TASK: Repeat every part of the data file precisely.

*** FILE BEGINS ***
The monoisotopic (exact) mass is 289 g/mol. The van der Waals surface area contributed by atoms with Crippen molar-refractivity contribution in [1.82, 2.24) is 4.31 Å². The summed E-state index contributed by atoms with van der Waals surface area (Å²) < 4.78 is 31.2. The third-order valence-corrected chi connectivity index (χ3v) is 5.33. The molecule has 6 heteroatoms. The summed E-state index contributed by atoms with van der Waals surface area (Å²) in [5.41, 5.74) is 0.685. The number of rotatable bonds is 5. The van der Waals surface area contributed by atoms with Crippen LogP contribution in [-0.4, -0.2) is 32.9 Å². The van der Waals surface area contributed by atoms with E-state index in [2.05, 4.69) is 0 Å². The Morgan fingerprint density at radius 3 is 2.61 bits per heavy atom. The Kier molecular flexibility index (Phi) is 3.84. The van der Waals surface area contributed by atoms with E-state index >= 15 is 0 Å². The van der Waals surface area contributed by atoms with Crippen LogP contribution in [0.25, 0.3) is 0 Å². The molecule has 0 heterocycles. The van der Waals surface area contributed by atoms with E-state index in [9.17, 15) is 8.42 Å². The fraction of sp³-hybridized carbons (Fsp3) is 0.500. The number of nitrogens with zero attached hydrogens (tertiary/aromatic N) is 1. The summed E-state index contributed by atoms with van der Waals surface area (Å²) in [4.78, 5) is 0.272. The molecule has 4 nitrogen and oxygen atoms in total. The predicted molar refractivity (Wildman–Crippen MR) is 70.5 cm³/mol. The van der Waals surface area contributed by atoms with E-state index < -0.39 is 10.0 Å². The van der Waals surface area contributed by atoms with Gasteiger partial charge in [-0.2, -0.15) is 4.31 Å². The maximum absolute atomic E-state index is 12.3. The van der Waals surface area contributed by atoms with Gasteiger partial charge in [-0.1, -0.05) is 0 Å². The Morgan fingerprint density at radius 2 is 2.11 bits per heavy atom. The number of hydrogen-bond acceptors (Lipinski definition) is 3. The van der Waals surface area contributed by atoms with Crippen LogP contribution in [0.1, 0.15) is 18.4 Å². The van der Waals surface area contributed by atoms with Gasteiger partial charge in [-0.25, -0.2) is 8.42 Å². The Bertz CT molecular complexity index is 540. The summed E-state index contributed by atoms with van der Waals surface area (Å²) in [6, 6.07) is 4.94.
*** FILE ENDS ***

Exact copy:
The monoisotopic (exact) mass is 289 g/mol. The van der Waals surface area contributed by atoms with Crippen molar-refractivity contribution in [1.82, 2.24) is 4.31 Å². The summed E-state index contributed by atoms with van der Waals surface area (Å²) < 4.78 is 31.2. The third-order valence-corrected chi connectivity index (χ3v) is 5.33. The molecule has 6 heteroatoms. The summed E-state index contributed by atoms with van der Waals surface area (Å²) in [5.41, 5.74) is 0.685. The number of rotatable bonds is 5. The van der Waals surface area contributed by atoms with Crippen LogP contribution in [-0.4, -0.2) is 32.9 Å². The van der Waals surface area contributed by atoms with E-state index in [2.05, 4.69) is 0 Å². The Morgan fingerprint density at radius 3 is 2.61 bits per heavy atom. The Kier molecular flexibility index (Phi) is 3.84. The van der Waals surface area contributed by atoms with E-state index >= 15 is 0 Å². The van der Waals surface area contributed by atoms with Crippen LogP contribution in [0.25, 0.3) is 0 Å². The molecule has 0 heterocycles. The van der Waals surface area contributed by atoms with E-state index in [9.17, 15) is 8.42 Å². The fraction of sp³-hybridized carbons (Fsp3) is 0.500. The number of nitrogens with zero attached hydrogens (tertiary/aromatic N) is 1. The summed E-state index contributed by atoms with van der Waals surface area (Å²) in [4.78, 5) is 0.272. The molecule has 4 nitrogen and oxygen atoms in total. The predicted molar refractivity (Wildman–Crippen MR) is 70.5 cm³/mol. The van der Waals surface area contributed by atoms with E-state index < -0.39 is 10.0 Å². The van der Waals surface area contributed by atoms with Gasteiger partial charge in [-0.2, -0.15) is 4.31 Å². The maximum absolute atomic E-state index is 12.3. The van der Waals surface area contributed by atoms with Gasteiger partial charge in [-0.1, -0.05) is 0 Å². The Morgan fingerprint density at radius 2 is 2.11 bits per heavy atom. The number of hydrogen-bond acceptors (Lipinski definition) is 3. The van der Waals surface area contributed by atoms with Crippen LogP contribution in [0.1, 0.15) is 18.4 Å². The van der Waals surface area contributed by atoms with Gasteiger partial charge in [-0.25, -0.2) is 8.42 Å². The Bertz CT molecular complexity index is 540. The summed E-state index contributed by atoms with van der Waals surface area (Å²) in [6, 6.07) is 4.94.